The word “multitasking” has been used to describe doing two or more things at the same time. Juggling lots of balls, so to speak, with none of them falling.
Of course, the exhortation to do this is dangerous. Why? Just think of the juggling example. The juggler keeps all the balls in the air by focusing on one task only. He is not multitasking at all. He is single-tasking so that completing the task has multiple effects.
And we know that the brain has limits on how much input it can take in per unit of time. So the more focus points you try to track in different tasks, the less well you will be able to track them. This famous simulation demonstrates that idea.
In fact, we do not want to be nearing our capacity limits. That reduces the impact of our giving our precious attention. We want to do the opposite, and get more out of the focus that we can access.
But how? There is a rather simple thought experiment that can help you on this path. Think of something that gives you great pleasure or pain. Notice that that thing induces attention on a single thing to the exclusion of other things. When you think of your true love, you probably are not also thinking of taking out the garbage. or doing your taxes. The absorption has an exclusive effect.
That is how we get stuck on a single task. We allow it to dominate our attention. Like when we are learning to dive into a pool, we could not help but focus on the idea of losing control of our balance. To avoid that we can embrace a principle.
No single thing has more value than the next thing after it. The connections between things should be our focus point.
So while I am typing out this post, I am thinking that I will finish washing the dishes next. While am finishing the dishes? I will decide then what my next task shall be. Try to keep the tasks as short as possible. If a task is too big, I will break it into pieces that are more manageable.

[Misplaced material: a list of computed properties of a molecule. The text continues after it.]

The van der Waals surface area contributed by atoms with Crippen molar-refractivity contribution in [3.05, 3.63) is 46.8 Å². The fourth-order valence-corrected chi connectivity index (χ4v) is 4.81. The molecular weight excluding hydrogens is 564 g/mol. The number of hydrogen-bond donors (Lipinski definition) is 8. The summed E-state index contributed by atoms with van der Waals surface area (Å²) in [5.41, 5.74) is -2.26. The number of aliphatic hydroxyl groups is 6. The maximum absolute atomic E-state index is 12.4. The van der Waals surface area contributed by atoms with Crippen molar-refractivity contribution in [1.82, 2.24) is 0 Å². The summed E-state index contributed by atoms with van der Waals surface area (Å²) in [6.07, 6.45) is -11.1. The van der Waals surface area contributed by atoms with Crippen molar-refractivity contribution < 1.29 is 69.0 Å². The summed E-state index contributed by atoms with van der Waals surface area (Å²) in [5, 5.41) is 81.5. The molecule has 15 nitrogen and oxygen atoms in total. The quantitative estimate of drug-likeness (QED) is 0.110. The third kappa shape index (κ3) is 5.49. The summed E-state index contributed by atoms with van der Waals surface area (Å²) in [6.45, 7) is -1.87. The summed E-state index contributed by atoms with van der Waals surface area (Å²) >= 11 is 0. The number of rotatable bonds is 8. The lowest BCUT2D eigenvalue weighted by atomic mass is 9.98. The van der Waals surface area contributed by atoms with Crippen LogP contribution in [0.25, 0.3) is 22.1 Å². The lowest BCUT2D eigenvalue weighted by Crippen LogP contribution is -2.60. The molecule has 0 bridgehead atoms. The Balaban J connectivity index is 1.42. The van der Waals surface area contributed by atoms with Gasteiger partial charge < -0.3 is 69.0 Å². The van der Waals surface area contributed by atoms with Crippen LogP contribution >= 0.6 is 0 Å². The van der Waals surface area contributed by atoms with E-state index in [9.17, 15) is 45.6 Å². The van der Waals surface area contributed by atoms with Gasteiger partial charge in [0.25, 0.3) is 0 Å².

As you do this, you will find that you have more “initiation energy“. You also may be able to generate more “flow” (an absorption in doing stuff, as one experiences in games). As you feel these higher energy levels, you will get a spill over effect – more positive emotions, more peace of mind, and more clarity about your spiritual dimension.
But — beware of overdoing it! One you are activated, the temptation is to stay activated That is great for pick up basketball games But doing a full active day, you need to pace yourself. That means knowing when to stop and rest and knowing how to rest. If you ant more on that, check out Jim Loehr who makes a living coaching CEO’s, sports stars, and others on how to manage energy. According to Loehr, humans are nothing more than fully integrated, multi-dimensional energy systems. Energy is the construct that unites all approaches to performance.
Avoid the other trap — trying to map out a list of too many things to do. The list will overwhelm you, and soon you will discard it. Just two are enough to get multitasking right.
Remember: Not two at the same time, but two in a row.
And if you get interrupted? For example, while I am going to the kitchen, perhaps I notice that I forgot to put the wash in the dryer? I can choose to take a detour, with the dishes coming up after, or the other way around. That is up to me. But I will get trapped in neither and keep moving forward through the day.
BTW, the same goes for thinking (a type of doing). No single idea is worth your focus for long. The value of that idea has to be tested by asking what it leads to next. What connections does it offer? The more you look for connections, the more connections you will see.
This is a skill, not a talent. You get better at it the more your practice.